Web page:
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Human rights groups call on Riyadh to release dissident physician and social media activist

Nearly two dozen human rights organizations have called on Saudi authorities to unconditionally release a Saudi physician and social media activist, who went missing after her arrest in the kingdom in May last year.

The 22 organizations, in a joint letter, said Lina al-Sharif has been arbitrarily detained for more than a year as a result of her activities on social media. She spent her 34th birthday at al-Ha’ir Prison, located approximately 40 kilometers (25 miles) south of the capital Riyadh, on May 11.

The letter added that Sharif is a medical doctor in Riyadh. In late May 2021, officials from the Saudi Presidency of State Security raided her family home in Riyadh, arrested her and forcibly disappeared her for two months, until July 26 last year, when she was eventually put in Ha’ir Prison.

Prior to her arrest, Sharif was discussing Saudi politics and advocating for human rights, including women’s rights, freedom of belief and freedom of expression, in the kingdom on social media.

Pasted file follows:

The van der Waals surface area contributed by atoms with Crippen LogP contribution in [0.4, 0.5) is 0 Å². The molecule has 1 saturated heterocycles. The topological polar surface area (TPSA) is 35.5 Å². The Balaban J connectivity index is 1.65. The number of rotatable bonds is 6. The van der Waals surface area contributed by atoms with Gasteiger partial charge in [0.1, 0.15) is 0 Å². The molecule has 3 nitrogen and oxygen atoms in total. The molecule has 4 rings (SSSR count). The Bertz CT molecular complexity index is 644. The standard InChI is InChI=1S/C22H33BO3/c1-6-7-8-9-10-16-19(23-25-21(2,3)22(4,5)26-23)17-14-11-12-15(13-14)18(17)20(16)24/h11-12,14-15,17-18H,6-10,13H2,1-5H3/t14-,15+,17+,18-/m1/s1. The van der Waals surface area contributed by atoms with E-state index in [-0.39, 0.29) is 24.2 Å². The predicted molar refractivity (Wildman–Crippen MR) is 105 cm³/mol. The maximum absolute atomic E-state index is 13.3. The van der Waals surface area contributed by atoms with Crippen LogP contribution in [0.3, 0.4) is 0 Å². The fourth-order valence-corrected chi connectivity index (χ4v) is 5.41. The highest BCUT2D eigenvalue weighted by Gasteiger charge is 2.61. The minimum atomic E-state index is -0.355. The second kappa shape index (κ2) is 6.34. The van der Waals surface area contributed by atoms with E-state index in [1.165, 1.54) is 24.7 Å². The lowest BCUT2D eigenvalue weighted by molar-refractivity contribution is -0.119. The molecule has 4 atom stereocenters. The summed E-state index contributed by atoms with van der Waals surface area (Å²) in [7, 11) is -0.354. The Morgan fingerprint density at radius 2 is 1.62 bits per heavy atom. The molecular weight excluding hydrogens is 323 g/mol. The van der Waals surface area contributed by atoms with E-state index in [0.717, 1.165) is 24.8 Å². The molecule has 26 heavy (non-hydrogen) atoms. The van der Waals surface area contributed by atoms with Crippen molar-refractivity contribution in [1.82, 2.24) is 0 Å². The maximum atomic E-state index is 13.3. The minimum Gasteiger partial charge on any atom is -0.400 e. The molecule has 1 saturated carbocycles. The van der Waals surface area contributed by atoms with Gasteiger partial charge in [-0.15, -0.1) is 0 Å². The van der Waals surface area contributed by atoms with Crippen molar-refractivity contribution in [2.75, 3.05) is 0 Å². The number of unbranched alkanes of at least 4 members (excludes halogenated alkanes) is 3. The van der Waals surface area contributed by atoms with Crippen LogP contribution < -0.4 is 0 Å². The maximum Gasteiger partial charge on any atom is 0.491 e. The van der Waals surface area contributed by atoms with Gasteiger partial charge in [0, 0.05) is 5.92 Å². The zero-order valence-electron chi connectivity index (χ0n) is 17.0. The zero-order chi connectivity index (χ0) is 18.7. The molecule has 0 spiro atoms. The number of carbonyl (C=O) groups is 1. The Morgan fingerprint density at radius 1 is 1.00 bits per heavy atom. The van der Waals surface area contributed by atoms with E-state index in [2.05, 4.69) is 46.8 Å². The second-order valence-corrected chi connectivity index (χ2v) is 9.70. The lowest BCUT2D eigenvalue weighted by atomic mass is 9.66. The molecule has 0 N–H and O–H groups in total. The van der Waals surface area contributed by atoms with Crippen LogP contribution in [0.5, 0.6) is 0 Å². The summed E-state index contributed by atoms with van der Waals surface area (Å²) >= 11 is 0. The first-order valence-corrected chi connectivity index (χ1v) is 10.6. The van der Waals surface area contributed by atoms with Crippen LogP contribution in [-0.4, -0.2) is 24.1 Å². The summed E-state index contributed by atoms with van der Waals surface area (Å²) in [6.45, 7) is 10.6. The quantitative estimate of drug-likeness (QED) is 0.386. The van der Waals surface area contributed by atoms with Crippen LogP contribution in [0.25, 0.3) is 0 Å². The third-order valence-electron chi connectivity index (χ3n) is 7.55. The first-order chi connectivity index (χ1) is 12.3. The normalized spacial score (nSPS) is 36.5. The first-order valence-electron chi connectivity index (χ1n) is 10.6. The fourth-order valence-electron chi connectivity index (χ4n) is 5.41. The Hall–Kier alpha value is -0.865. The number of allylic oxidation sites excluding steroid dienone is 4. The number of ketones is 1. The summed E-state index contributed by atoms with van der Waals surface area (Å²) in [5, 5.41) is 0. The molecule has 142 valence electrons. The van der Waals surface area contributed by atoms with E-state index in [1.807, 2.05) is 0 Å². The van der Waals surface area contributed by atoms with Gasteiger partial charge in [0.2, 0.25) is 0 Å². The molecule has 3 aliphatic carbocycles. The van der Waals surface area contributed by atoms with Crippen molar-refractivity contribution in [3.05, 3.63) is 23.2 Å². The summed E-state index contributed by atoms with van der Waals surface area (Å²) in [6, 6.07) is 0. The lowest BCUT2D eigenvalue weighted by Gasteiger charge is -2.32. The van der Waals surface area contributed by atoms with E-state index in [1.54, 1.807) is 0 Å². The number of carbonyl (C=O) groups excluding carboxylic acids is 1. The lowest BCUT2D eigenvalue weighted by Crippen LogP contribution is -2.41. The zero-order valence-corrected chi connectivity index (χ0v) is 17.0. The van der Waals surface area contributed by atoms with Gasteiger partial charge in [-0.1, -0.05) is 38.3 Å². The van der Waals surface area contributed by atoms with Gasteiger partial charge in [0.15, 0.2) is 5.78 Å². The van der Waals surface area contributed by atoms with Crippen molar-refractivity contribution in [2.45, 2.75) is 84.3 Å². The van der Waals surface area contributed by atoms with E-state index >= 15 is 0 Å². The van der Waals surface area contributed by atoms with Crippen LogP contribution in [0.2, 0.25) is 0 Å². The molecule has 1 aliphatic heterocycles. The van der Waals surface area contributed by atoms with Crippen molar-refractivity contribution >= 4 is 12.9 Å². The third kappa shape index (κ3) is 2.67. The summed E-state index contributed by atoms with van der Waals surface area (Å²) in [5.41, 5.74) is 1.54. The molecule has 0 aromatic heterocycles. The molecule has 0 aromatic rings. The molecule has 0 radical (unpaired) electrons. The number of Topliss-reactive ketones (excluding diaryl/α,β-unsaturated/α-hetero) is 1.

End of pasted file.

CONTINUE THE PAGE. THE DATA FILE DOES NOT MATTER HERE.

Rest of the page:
On July 9, 2021, MENA Rights Group – a Geneva-based legal advocacy NGO that focuses on the protection and promotion of human rights in the Middle East and North Africa, sent an urgent appeal to the Working Group on Enforced or Involuntary Disappearances, urging Saudi authorities to reveal her whereabouts.

Saudi authorities responded to the request on September 21 last year, and claimed that Sharif had violated Saudi laws and was arrested on the basis of Articles 2 and 19 of the Law on Combating and Financing Terrorism.

However, the authorities did not provide the team with more information about the accusations against Sharif, and her case is still under investigation.

Ever since Crown Prince Mohammed bin Salman became Saudi Arabia’s de facto leader in 2017, the kingdom has arrested dozens of activists, bloggers, intellectuals and others perceived as political opponents, showing almost zero tolerance for dissent even in the face of international condemnations of the crackdown.

Muslim scholars have been executed and women’s rights campaigners have been put behind bars and tortured as freedom of expression, association, and belief continue to be denied.

Over the past years, Riyadh has also redefined its anti-terrorism laws to target activism.

 

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